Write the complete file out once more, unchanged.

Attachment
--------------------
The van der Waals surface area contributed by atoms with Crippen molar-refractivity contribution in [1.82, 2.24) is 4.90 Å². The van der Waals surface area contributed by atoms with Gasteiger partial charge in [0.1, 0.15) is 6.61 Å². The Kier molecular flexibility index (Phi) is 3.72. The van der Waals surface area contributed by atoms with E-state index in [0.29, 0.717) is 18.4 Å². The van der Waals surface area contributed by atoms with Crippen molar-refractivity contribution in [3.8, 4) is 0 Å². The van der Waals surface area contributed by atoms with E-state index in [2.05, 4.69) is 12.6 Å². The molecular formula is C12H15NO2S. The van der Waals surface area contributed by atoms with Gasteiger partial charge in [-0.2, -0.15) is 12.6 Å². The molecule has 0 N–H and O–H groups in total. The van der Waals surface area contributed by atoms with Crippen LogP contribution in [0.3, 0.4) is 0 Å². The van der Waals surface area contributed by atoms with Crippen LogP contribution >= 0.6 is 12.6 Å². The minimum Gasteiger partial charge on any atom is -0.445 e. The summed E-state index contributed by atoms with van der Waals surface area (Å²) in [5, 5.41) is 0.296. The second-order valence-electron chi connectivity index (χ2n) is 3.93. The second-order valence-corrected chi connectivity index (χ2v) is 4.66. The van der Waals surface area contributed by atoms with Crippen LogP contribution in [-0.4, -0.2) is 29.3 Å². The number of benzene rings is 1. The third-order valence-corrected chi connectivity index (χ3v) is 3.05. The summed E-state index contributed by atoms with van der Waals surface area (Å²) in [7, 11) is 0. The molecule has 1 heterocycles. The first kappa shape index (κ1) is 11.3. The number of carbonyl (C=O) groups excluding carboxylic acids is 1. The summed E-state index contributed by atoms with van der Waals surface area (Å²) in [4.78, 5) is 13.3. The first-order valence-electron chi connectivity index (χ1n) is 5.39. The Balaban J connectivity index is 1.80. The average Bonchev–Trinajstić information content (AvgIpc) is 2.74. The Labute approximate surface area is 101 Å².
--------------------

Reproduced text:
The van der Waals surface area contributed by atoms with Crippen molar-refractivity contribution in [1.82, 2.24) is 4.90 Å². The van der Waals surface area contributed by atoms with Gasteiger partial charge in [0.1, 0.15) is 6.61 Å². The Kier molecular flexibility index (Phi) is 3.72. The van der Waals surface area contributed by atoms with E-state index in [0.29, 0.717) is 18.4 Å². The van der Waals surface area contributed by atoms with Crippen molar-refractivity contribution in [3.8, 4) is 0 Å². The van der Waals surface area contributed by atoms with E-state index in [2.05, 4.69) is 12.6 Å². The molecular formula is C12H15NO2S. The van der Waals surface area contributed by atoms with Gasteiger partial charge in [-0.2, -0.15) is 12.6 Å². The molecule has 0 N–H and O–H groups in total. The van der Waals surface area contributed by atoms with Crippen LogP contribution in [0.3, 0.4) is 0 Å². The van der Waals surface area contributed by atoms with Crippen LogP contribution >= 0.6 is 12.6 Å². The minimum Gasteiger partial charge on any atom is -0.445 e. The summed E-state index contributed by atoms with van der Waals surface area (Å²) in [5, 5.41) is 0.296. The second-order valence-electron chi connectivity index (χ2n) is 3.93. The second-order valence-corrected chi connectivity index (χ2v) is 4.66. The van der Waals surface area contributed by atoms with Crippen LogP contribution in [-0.4, -0.2) is 29.3 Å². The number of benzene rings is 1. The third-order valence-corrected chi connectivity index (χ3v) is 3.05. The summed E-state index contributed by atoms with van der Waals surface area (Å²) in [7, 11) is 0. The molecule has 1 heterocycles. The first kappa shape index (κ1) is 11.3. The number of carbonyl (C=O) groups excluding carboxylic acids is 1. The summed E-state index contributed by atoms with van der Waals surface area (Å²) in [4.78, 5) is 13.3. The first-order valence-electron chi connectivity index (χ1n) is 5.39. The Balaban J connectivity index is 1.80. The average Bonchev–Trinajstić information content (AvgIpc) is 2.74. The Labute approximate surface area is 101 Å².